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updated: 8/29/2013 11:20 PM

White Sox' Jordan Danks making most of opportunity

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  • Jordan Danks watches his 2-run single off Astros relief pitcher Erik Bedard in the eighth inning of the White Sox' victory Tuesday night.

      Jordan Danks watches his 2-run single off Astros relief pitcher Erik Bedard in the eighth inning of the White Sox' victory Tuesday night.
    Associated Press


Last season hitting coach Jeff Manto was trying to explain why it took a White Sox outfielder so long to crack the starting lineup.

"There are hundreds of guys down there in the minor leagues just waiting for a chance," Manto said. "If you're patient enough and you're ready to go when your number's called, things like this happen. He was just fortunate enough to get the opportunity, and he capitalized on it."

Manto was talking about Alejandro De Aza, who finally broke through at the age of 28. But Manto could have been talking about 27-year-old Jordan Danks.

With outfielders such as Carlos Quentin, Juan Pierre, Alex Rios, Dayan Viciedo, De Aza and now Avisail Garcia getting the majority of the innings the past three years, Danks patiently has waited at Class AAA Charlotte or on the White Sox' bench.

But with the Sox now looking toward 2014, Danks has started four of the last seven games, going 6-for-15 with 3 doubles, a home run and 3 RBI.

If opportunity is suddenly knocking, Danks is opening the door.

"Every time I get an opportunity to get in there, my goal is to obviously help the team win but also to impress and show that I can play at this level," said Danks, the younger brother of White Sox starter John Danks.

Does he think he could be a full-time outfielder for the Sox?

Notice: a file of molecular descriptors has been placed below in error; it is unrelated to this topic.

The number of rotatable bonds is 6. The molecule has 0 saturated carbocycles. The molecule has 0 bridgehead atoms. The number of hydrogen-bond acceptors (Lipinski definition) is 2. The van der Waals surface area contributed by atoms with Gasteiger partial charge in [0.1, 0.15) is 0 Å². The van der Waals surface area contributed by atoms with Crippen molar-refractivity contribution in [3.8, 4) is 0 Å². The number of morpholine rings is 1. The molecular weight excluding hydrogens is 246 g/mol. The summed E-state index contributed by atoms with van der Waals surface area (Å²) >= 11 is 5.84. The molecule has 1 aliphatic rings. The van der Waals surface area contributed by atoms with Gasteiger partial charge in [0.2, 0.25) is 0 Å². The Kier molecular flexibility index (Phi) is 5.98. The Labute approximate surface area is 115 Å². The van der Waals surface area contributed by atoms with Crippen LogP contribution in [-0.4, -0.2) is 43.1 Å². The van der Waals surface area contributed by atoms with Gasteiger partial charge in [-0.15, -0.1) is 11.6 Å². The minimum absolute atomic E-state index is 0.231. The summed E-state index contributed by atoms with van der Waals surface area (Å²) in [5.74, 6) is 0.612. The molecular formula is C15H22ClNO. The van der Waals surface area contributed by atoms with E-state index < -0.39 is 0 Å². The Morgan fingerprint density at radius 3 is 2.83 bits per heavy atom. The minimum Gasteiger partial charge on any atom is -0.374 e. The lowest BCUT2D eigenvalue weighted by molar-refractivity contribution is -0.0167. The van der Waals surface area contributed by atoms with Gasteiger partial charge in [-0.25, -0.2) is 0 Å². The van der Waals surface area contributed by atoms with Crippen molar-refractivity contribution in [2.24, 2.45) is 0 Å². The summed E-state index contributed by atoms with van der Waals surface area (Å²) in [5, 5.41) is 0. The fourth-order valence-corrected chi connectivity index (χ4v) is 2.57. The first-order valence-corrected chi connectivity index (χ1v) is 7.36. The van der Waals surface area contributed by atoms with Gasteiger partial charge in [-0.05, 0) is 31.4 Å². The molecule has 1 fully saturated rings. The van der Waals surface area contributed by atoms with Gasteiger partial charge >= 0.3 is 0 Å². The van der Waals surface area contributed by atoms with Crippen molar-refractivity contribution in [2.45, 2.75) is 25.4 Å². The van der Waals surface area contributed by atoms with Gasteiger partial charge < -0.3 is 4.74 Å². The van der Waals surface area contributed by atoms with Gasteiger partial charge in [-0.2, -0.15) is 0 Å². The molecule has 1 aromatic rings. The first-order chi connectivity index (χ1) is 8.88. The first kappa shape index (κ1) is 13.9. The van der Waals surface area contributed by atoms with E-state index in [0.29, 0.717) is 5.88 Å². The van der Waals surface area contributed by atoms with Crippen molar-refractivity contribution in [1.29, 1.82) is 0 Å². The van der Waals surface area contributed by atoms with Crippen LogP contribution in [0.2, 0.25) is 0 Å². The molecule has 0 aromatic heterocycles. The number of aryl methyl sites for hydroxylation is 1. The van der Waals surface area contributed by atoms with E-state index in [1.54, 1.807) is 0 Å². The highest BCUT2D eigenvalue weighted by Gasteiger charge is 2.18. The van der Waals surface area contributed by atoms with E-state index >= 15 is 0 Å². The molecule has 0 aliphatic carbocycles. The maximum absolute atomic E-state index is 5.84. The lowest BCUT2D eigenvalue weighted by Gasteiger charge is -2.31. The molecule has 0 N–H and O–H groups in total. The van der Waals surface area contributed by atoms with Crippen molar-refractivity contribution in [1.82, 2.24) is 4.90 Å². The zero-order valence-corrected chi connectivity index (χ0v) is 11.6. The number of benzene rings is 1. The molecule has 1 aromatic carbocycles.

"It's in the back of my mind, but I'm not really concentrating on that right now," he said. "I'm just trying to take advantage of the opportunity I'm getting. There's definitely no doubt in my mind that I could do that, but I'm here to play whatever role they want me to and help the team win any way I can.

"Whether that's starting like I have been recently or coming off the bench and helping them late in the game, I'm just here to help."

Danks is an above-average defensive outfielder, and even at 6-feet-4, 210 pounds, he has standout speed and is often used as a pinch runner.

The bat always has been the big bugaboo, but Danks has come alive with playing time. He was riding a career-best nine-game hitting streak before going 0-for-3 in Wednesday's 6-1 win over Houston.

"Consistently getting playing time, it helps," said Danks, who is batting .253 with 3 home runs and 7 RBI in 57 games with the White Sox this season. "You can get in a groove and start feeling comfortable at the plate.

"But after playing the role of a relief guy the last two years, I've learned a lot about that and how I need to prepare myself to come out there and get that job done as well."

If Danks continues to produce over the final month, maybe he replaces De Aza in center field next year. Or maybe Viciedo replaces Paul Konerko at first base or moves to designated hitter, opening up a spot in left field for the left-handed hitting Danks.

"He's a talented guy and has a big body and a lot of talent and a lot of tools to use out there," Konerko said of Danks. "It's being in there and seeing some pitches on an everyday basis, or at least four times, five times per week.

"There's just no substitute for that, no matter how much you work in the cage or talk about it. There's no substitute for being out there. It's nice to see. He's a great team guy. He's swinging the bat well."

Danks already has been optioned back to Charlotte twice this season, and he also was sent down two times last year. He has never complained or asked to be traded, and that has earned Danks some serious respect in the Sox' clubhouse.

"It's never been a talent thing with Jordan," Adam Dunn said. "Everybody knows he's really talented, and I think once he gets the opportunity to go out there and play, he'll show what he can do.

"I think you've just got to figure out yourself more than anything, what kind of hitter you're trying to be or what kind of hitter you are.

"Jordan's a big guy, but he's more kind of a gap-to-gap guy. He's obviously got power, but I wouldn't assume he's a guy that's going to go out and pop you 35 (home runs) every year."

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